“The Everyday Guide to Wine” — The Basics

I am convinced that even when my many years of schooling are complete, I will never stop being a student. Working in the medical field that is pretty much a requirement, but I think it applies to other aspects of my life as well. There is so much to learn about the world and we are really only here for a short time in the big scheme of things. Partnering with National Geographic, The Culinary Institute of America, and the Smithsonian, ‘The Great Courses’ have a huge collection of video courses taught by world famous professors to feed the curious nature many others and I posses. In this wine course I learned from Master of Wine and Certified Specialist of Spirits Jennifer Simonettie-Bryan.

Health Benefits

- 1–2 glasses of white wine a night can reduce your risk of heart disease.

- 1–2 glasses of red wine a night can reduce your risk of heart disease, macular degeneration, and Alzheimer’s Disease.

5 S’s of Wine Tasting

1) See — notice different shades of red and white

2) Swirl — releases aromas from the wine into the glass so you can smell it better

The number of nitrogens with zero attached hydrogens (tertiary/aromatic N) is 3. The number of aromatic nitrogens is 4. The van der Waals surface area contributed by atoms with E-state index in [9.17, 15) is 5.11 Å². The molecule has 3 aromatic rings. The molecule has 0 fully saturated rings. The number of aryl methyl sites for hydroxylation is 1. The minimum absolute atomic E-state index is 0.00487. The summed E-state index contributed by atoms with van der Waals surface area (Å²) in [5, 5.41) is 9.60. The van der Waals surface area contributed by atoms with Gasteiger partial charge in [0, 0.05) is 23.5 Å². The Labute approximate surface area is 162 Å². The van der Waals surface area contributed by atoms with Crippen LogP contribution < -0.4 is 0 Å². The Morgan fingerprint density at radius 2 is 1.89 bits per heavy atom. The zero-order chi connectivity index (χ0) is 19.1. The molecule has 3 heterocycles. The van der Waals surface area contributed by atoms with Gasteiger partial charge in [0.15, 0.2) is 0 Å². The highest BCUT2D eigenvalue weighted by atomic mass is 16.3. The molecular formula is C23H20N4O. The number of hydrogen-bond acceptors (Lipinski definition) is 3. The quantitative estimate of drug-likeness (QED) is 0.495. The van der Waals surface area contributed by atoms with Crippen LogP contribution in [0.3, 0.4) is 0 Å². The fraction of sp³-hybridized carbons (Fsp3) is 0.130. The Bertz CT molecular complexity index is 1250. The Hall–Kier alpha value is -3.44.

3) Sniff — “chest, chin, nose test” the further away you can smell the wine the more aromatic it is; smelling the wine will help you distinguish new flavors you can’t tell from sipping alone

4) Sip — swirl around your mouth to activate different areas of your tongue sensitive to different flavors

5) Savor — enjoy the taste after the wine has left your mouth; the length of time and flavor that lingers is indicative of a quality wine

Wine Components

- Fruit (Dry or Sweet): typically perceived at the tip of your tongue

- Acidity: perceived as sour on the outer edge of your tongue

- Tannin (Bitter): drying sensation on the middle of your tongue (pleasant with balance)

- Alcohol: warming sensation through mouth

Good Quality Wine

- Finesse: smooth regardless of body

- Balance: fruit, acid, tannin, and alcohol working together nicely

- Length: the longer the flavor lasts after you swallow, the higher the quality

- Finish: the wine’s flavor finally leaving your tongue should be pleasant

- Complexity: the more layers of flavor you get, the higher the quality

Wine Terms

Aromatic — wines that are generally very fruity and have a high scent

Legs — the residue wine that drips down your glass after swirling (supposedly indicative of quality wine)

Complexity — layers of flavors (the more layers the higher quality of wine)

Body — how viscous the wine is (think heavy cream vs. skim milk)

Light Body/Thin — dilute in flavor

Full Body/Broad — packed with flavor

Bright/Crisp — high acidity

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Originally published at www.sssyrah.com on November 12, 2014.